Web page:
Watch the Sun

Watch the Sun

(The following article was published in March 2014 and is still relevant today. It is repeated now, with updates, by an associate, while I do not have access to the Internet.)

Watching the sun could provide clues about global warming.

In 1800, William Herschel, a leading astronomer, established that the price of wheat was linked to the number of sunspots. During years of good weather, wheat was plentiful and the price was low. In years of poor weather, there would be a scarcity of wheat and the price of wheat would be high.

When Herschel compared the price of wheat in good and bad years with the number of sunspots he was surprised to find that the price of wheat was low when there were many sunspots, but high when there were few sunspots.

By this measure, he had linked the sun to climate.

For his efforts, Herschel was ridiculed in the press. One contemporary said, “Since the publication of Gulliver’s voyage to Laputa, nothing so ridiculous [linking sunspots to the price of wheat] has been offered to the world.” Quote from The Sun Kings by Stuart Clark.

Then, in the years following Herschel’s observation, several astronomers were captivated by variations in the earth’s magnetic field. Several astronomers established that changes in the earth’s magnetic field were linked to sunspots. 

On August 28, 1859, at 6:30 pm, all the telegraph lines out of Boston’s State Street office stopped working. In Springfield, Massachusetts, an electric arc nearly destroyed the telegraph office. An arc in Washington DC nearly killed the telegraph operator. 

And these were not isolated events.

As darkness settled in Massachusetts, an aurora was brighter than the sunset. A fiery red aurora was visible in Key West, Florida. It was also seen in the Bahamas.

The magnetic storm continued into August 29.

While this heavenly display was covering the northern hemisphere, the lights started streaming north from Antarctica. The Sydney, Australia, observatory recorded the aurora. Ships rounding Cape Horn saw the aurora on both nights.

The range of these lights, stretching in the northern hemisphere southward to the Caribbean, and from Antarctica, in the Southern Hemisphere, to the northernmost reaches of Chili, were, and remain, astounding magnetic events. 

The magnetic storms of 1859, caused by solar flares, have been referred to as the Carrington Event.

A solar flare of this magnitude could, today, cause the grid to collapse across the northern United States, where it could take over a year to restore the grid, leaving major cities, such as New York, Detroit, and Chicago without electricity for months.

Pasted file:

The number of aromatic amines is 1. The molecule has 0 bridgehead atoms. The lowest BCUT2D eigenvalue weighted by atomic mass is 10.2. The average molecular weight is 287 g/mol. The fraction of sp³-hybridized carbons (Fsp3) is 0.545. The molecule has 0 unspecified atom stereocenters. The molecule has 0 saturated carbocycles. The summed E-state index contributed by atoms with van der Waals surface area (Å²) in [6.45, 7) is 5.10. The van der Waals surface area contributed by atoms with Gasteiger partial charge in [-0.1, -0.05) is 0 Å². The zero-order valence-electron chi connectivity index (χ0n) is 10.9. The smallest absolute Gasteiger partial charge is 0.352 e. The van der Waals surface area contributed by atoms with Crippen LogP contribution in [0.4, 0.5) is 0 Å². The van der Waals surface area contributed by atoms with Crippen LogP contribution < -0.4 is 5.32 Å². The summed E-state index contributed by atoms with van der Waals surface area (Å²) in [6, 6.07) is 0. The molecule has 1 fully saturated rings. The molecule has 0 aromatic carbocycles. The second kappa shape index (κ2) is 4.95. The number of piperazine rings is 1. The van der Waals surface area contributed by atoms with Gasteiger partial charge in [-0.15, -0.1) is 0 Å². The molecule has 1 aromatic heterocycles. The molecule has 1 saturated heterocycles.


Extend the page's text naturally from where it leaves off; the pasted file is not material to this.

The earth and sun are linked by solar storms.

Two hundred years earlier, in 1671, the sighting of a single sunspot elicited huge interest and excitement, as it was the first sunspot seen in twenty years.

In fact, there was a dearth of sunspots between 1645 and 1715. In 1922 Edward Walter Maunder continued his research of sunspots realizing that a lack of sunspots would have a profound effect on the magnetic Sun-Earth linkage.

Eventually, Maunder was able to link periods of weak sunspot activity with cold weather.

Since then, the Maunder Minimum has been linked to the Little Ice Age where the Themes River and the canals in Holland froze over. The areas in blue, from this NASA chart, show where the temperatures were lowest during the Maunder Minimum.

Chart from NASA of worldwide temperature differentials from normal between 1680 and 1780.

Every scientist now agrees that sunspots create magnetic storms, but the question has been, “How can sunspots affect climate?”

Around twenty years ago, Dr. Henrik Svensmark, of the Danish Meteorology Institute, discovered that cloud cover varied in lockstep with the solar cycle.

In essence, he postulated that solar flares affected the magnetic field of the earth in such a way that a period of fewer flares weakened the magnetic field around the earth, which allowed cosmic rays to enter the earth’s atmosphere and produce low-level clouds. He reasoned that periods with more flares strengthened the magnetic field which shielded the earth from cosmic rays, thereby reducing low-level cloud cover.

He reasoned that more low-level clouds would result in lower temperatures.

Anyone who has stood outdoors on a hot, sunny day has experienced the cooling effect of a cloud when it covers the sun.

Svensmark performed some rudimentary experiments that seemed to demonstrate that cosmic rays could form clouds. The ability of cosmic rays to form clouds was the unproven link between solar flares, the magnetic field and cloud cover.

The experiments were successful enough to have CERN conduct an experiment, Cosmic Leaving Outdoor Droplets, i.e., CLOUD, using a specially constructed cloud chamber to mimic the earth’s atmosphere.

The experiments at CERN have shown that cosmic rays could form clouds.

The hypothesis that a period with few sunspots could affect earth’s climate by causing colder temperatures is supported by historic anecdotal evidence reaching back several hundred years, coupled with scientific experiments that seem to demonstrate the ability of cosmic rays to form low-level clouds. 

It would appear that the sunspot hypothesis has more scientific and historic supporting evidence than does the hypothesis that Green House Gasses cause climate change.

It will take years, if not decades, for the sunspot hypothesis to be validated. In the interim, it has sufficient scientific underpinnings to be taken seriously, and to cast significant doubt on the competing Green House Gas hypothesis that lacks historic substantiation prior to 1800. The GHG, i.e., CO2, hypothesis falls apart before 1800.

Meanwhile, it will be worth our effort to watch the sun and avoid actions that attempt to reduce Green House Gas emissions.

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